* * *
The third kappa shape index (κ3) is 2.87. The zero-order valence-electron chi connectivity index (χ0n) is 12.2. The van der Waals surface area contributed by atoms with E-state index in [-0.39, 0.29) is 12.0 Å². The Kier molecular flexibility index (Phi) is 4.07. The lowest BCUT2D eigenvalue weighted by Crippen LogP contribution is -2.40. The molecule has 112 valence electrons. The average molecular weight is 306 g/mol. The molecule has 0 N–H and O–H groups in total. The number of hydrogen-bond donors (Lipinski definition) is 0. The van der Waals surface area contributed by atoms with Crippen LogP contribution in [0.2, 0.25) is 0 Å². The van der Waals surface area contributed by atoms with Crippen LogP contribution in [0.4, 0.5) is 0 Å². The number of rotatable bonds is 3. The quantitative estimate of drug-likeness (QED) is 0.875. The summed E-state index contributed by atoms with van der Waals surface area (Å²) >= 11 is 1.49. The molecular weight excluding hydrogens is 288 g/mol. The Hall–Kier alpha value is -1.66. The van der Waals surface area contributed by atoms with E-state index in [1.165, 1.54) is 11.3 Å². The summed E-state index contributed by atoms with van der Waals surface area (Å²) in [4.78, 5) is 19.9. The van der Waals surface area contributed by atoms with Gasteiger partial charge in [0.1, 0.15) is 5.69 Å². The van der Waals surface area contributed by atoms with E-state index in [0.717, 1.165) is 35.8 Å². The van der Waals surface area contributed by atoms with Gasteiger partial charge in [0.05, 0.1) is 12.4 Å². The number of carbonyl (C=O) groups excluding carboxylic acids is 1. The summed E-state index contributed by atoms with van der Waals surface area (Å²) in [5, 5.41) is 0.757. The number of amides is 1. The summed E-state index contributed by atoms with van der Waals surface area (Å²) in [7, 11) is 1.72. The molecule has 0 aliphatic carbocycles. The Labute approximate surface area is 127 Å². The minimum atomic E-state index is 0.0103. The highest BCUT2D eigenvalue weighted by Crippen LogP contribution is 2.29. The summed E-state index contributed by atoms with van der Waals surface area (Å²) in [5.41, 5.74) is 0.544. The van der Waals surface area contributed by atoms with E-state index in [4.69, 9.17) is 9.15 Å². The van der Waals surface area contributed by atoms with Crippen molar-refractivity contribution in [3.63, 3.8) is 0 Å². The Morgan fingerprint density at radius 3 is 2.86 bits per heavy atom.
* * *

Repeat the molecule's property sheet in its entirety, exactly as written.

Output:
The third kappa shape index (κ3) is 2.87. The zero-order valence-electron chi connectivity index (χ0n) is 12.2. The van der Waals surface area contributed by atoms with E-state index in [-0.39, 0.29) is 12.0 Å². The Kier molecular flexibility index (Phi) is 4.07. The lowest BCUT2D eigenvalue weighted by Crippen LogP contribution is -2.40. The molecule has 112 valence electrons. The average molecular weight is 306 g/mol. The molecule has 0 N–H and O–H groups in total. The number of hydrogen-bond donors (Lipinski definition) is 0. The van der Waals surface area contributed by atoms with Crippen LogP contribution in [0.2, 0.25) is 0 Å². The van der Waals surface area contributed by atoms with Crippen LogP contribution in [0.4, 0.5) is 0 Å². The number of rotatable bonds is 3. The quantitative estimate of drug-likeness (QED) is 0.875. The summed E-state index contributed by atoms with van der Waals surface area (Å²) >= 11 is 1.49. The molecular weight excluding hydrogens is 288 g/mol. The Hall–Kier alpha value is -1.66. The van der Waals surface area contributed by atoms with E-state index in [1.165, 1.54) is 11.3 Å². The summed E-state index contributed by atoms with van der Waals surface area (Å²) in [4.78, 5) is 19.9. The van der Waals surface area contributed by atoms with Gasteiger partial charge in [0.1, 0.15) is 5.69 Å². The van der Waals surface area contributed by atoms with E-state index in [0.717, 1.165) is 35.8 Å². The van der Waals surface area contributed by atoms with Gasteiger partial charge in [0.05, 0.1) is 12.4 Å². The number of carbonyl (C=O) groups excluding carboxylic acids is 1. The summed E-state index contributed by atoms with van der Waals surface area (Å²) in [5, 5.41) is 0.757. The number of amides is 1. The summed E-state index contributed by atoms with van der Waals surface area (Å²) in [7, 11) is 1.72. The molecule has 0 aliphatic carbocycles. The Labute approximate surface area is 127 Å². The minimum atomic E-state index is 0.0103. The highest BCUT2D eigenvalue weighted by Crippen LogP contribution is 2.29. The summed E-state index contributed by atoms with van der Waals surface area (Å²) in [5.41, 5.74) is 0.544. The van der Waals surface area contributed by atoms with E-state index in [4.69, 9.17) is 9.15 Å². The van der Waals surface area contributed by atoms with Crippen molar-refractivity contribution in [3.63, 3.8) is 0 Å². The Morgan fingerprint density at radius 3 is 2.86 bits per heavy atom.